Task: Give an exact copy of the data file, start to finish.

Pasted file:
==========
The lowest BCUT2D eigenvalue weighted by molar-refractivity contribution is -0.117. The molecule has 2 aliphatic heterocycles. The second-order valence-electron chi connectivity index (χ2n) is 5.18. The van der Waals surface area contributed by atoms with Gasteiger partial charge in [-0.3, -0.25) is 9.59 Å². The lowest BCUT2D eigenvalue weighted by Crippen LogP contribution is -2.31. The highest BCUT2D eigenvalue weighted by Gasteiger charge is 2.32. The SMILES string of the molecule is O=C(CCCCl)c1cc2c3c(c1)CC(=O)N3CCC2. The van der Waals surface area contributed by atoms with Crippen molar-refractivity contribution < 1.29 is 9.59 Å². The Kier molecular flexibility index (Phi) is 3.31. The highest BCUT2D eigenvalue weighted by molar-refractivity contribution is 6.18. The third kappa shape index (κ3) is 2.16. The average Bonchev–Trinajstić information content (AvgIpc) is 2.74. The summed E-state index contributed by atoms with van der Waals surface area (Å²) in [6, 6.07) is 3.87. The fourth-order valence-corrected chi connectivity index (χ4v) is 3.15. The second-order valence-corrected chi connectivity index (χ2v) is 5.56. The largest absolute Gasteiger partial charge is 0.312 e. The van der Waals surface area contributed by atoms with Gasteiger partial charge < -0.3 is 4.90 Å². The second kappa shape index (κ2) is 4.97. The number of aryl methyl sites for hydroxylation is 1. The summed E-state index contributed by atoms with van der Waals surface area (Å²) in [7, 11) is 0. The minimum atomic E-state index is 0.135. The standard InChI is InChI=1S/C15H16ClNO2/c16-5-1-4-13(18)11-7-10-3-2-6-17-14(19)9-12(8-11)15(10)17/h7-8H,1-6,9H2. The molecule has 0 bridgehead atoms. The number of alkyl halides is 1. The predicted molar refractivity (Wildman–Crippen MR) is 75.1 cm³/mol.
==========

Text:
The lowest BCUT2D eigenvalue weighted by molar-refractivity contribution is -0.117. The molecule has 2 aliphatic heterocycles. The second-order valence-electron chi connectivity index (χ2n) is 5.18. The van der Waals surface area contributed by atoms with Gasteiger partial charge in [-0.3, -0.25) is 9.59 Å². The lowest BCUT2D eigenvalue weighted by Crippen LogP contribution is -2.31. The highest BCUT2D eigenvalue weighted by Gasteiger charge is 2.32. The SMILES string of the molecule is O=C(CCCCl)c1cc2c3c(c1)CC(=O)N3CCC2. The van der Waals surface area contributed by atoms with Crippen molar-refractivity contribution < 1.29 is 9.59 Å². The Kier molecular flexibility index (Phi) is 3.31. The highest BCUT2D eigenvalue weighted by molar-refractivity contribution is 6.18. The third kappa shape index (κ3) is 2.16. The average Bonchev–Trinajstić information content (AvgIpc) is 2.74. The summed E-state index contributed by atoms with van der Waals surface area (Å²) in [6, 6.07) is 3.87. The fourth-order valence-corrected chi connectivity index (χ4v) is 3.15. The second-order valence-corrected chi connectivity index (χ2v) is 5.56. The largest absolute Gasteiger partial charge is 0.312 e. The van der Waals surface area contributed by atoms with Gasteiger partial charge < -0.3 is 4.90 Å². The second kappa shape index (κ2) is 4.97. The number of aryl methyl sites for hydroxylation is 1. The summed E-state index contributed by atoms with van der Waals surface area (Å²) in [7, 11) is 0. The minimum atomic E-state index is 0.135. The standard InChI is InChI=1S/C15H16ClNO2/c16-5-1-4-13(18)11-7-10-3-2-6-17-14(19)9-12(8-11)15(10)17/h7-8H,1-6,9H2. The molecule has 0 bridgehead atoms. The number of alkyl halides is 1. The predicted molar refractivity (Wildman–Crippen MR) is 75.1 cm³/mol.